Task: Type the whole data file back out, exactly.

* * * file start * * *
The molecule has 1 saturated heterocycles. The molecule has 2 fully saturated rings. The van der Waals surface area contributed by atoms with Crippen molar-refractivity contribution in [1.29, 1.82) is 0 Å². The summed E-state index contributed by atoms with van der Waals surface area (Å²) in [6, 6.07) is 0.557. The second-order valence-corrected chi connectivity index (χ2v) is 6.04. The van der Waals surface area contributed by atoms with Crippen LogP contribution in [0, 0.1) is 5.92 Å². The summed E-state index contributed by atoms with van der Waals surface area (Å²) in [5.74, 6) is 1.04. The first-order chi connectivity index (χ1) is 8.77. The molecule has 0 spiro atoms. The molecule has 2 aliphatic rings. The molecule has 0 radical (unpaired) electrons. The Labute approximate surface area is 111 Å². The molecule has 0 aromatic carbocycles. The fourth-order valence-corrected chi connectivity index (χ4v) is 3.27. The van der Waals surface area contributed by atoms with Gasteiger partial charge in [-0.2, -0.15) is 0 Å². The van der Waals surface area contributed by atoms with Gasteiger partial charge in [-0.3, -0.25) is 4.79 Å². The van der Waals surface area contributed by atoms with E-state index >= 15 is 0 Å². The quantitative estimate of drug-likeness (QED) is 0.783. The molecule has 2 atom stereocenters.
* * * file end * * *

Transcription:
The molecule has 1 saturated heterocycles. The molecule has 2 fully saturated rings. The van der Waals surface area contributed by atoms with Crippen molar-refractivity contribution in [1.29, 1.82) is 0 Å². The summed E-state index contributed by atoms with van der Waals surface area (Å²) in [6, 6.07) is 0.557. The second-order valence-corrected chi connectivity index (χ2v) is 6.04. The van der Waals surface area contributed by atoms with Crippen LogP contribution in [0, 0.1) is 5.92 Å². The summed E-state index contributed by atoms with van der Waals surface area (Å²) in [5.74, 6) is 1.04. The first-order chi connectivity index (χ1) is 8.77. The molecule has 0 spiro atoms. The molecule has 2 aliphatic rings. The molecule has 0 radical (unpaired) electrons. The Labute approximate surface area is 111 Å². The molecule has 0 aromatic carbocycles. The fourth-order valence-corrected chi connectivity index (χ4v) is 3.27. The van der Waals surface area contributed by atoms with Gasteiger partial charge in [-0.2, -0.15) is 0 Å². The van der Waals surface area contributed by atoms with Gasteiger partial charge in [-0.3, -0.25) is 4.79 Å². The van der Waals surface area contributed by atoms with E-state index >= 15 is 0 Å². The quantitative estimate of drug-likeness (QED) is 0.783. The molecule has 2 atom stereocenters.